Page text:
Yeast infections may be out of the medicine closet, but they can still make an audience squirm. And that’s just what the comedy team Nude Coffee is after.
“What’s the problem here?” asks Susan Mele, playing an impersonal and all-knowing doctor in a skit about a trip to the gynecologist.
“Well, I don’t know,” answers Kate Hill, the patient. She’s leaning back as if locked into stirrups, a big white sheet covering her legs as she straddles the air.
“I think I have some sort of infection.”
“Is it lumpy like cottage cheese?” asks an impatient Mele.
“Yes,” Hill answers. The audience groans. A few guys in the front row slap one another on the shoulder; women nod.
“Is it smelly?”
“Oh yeah, really, really smelly.” More groans.
Suddenly white gooey matter shoots from under the sheet, and the crowd screams.
Hill and Mele, together with Claire Kaplan, are comediennes and performance artists who bill themselves as rude and crude. But Nude Coffee goes beyond shock value. Most women comediennes try to relate to women by focusing on men: how women are different from men, don’t understand men, or don’t like them. Nude Coffee digs deeper, attempting to describe what life is like for women regardless of their relationship to men.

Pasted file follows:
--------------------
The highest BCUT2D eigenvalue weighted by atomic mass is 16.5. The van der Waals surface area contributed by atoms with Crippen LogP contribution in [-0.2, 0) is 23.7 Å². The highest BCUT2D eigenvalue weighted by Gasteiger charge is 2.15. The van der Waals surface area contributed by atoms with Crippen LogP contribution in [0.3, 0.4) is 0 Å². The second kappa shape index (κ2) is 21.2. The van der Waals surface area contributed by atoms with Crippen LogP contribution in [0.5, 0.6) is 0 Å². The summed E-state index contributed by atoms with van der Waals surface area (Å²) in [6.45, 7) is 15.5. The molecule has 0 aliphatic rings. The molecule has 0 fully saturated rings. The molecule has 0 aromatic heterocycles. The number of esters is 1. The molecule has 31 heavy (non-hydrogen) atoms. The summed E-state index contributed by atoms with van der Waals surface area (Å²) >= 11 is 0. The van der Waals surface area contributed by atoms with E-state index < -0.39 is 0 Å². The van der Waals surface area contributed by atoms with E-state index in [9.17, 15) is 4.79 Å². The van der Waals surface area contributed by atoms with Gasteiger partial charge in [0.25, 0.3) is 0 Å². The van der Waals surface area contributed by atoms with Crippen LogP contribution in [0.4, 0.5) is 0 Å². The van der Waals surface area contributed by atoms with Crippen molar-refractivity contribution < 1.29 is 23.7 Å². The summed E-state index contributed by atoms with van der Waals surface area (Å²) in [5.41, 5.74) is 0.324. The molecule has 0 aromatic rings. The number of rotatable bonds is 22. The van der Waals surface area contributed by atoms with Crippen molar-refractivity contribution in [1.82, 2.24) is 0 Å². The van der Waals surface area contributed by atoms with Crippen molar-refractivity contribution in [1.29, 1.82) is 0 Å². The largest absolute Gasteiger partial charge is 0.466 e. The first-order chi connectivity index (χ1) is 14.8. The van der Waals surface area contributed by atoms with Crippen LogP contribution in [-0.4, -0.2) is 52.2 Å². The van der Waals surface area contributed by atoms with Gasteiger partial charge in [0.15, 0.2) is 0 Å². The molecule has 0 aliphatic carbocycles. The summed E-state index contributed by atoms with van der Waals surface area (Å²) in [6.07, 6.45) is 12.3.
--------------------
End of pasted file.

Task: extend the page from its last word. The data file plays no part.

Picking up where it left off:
“While we are making fun of women’s issues, we’re also explaining them,” says Hill. “Sometimes you can be a little didactic when explaining things, but doing it through humor is a nice way of doing it.”
Take the group’s portrayal of menstruation.
With a loud wind whistling around them, the three women sway on stage, Hill and Mele representing the ovaries. Kaplan stands between them as the uterus. All three are beginning to feel the soothing effects of a pain killer.
“Wow, oh man, that was Ibuprofen,” Kaplan says.
“No, no, no. That was a prescription,” Mele giggles.
“No, it was Pamprin,” says a heavy-lidded Hill.
“Who cares, I feel great, I love it.”
“Hey you guys, I’m sorry I was such a bitch earlier,” apologizes Hill.
“That’s OK honey, we love you,” the others chime.
“I love you guys, too,” Hill says, “I really do.”
Not all the skits are as lighthearted. In “Smelly Penis” the group parodies the marketing of female hygiene products. And in “Word Combat” Hill and Kaplan spar in a war of derogatory terms for male and female genitalia. Guess who wins.
“Almost everything we have to say came from a point of frustration or anger. But what starts out as really frustrating is actually really funny,” Hill says.
She and Mele started Nude Coffee a year and a half ago and now perform every Friday night at the Chicago Improvisation. In August the group will be one of the 600 companies appearing at Edinburgh’s famous Fringe Festival.
Getting there is no cheap feat, so the group is hosting a benefit May 16. Nude Coffee will be joined by the comedy group Boys in the Bathroom, Sean Abley’s Factory Theatre, performing a 90s version of the PBS program Zoom, and other groups. There will also be food, drink, and raffle prizes. It’s at the Chicago Improvisation, 504 N. Wells, at 7:30. Tickets are $12. For reservations call 792-6108.
Art accompanying story in printed newspaper (not available in this archive): photo/Jim Alexander Newberry.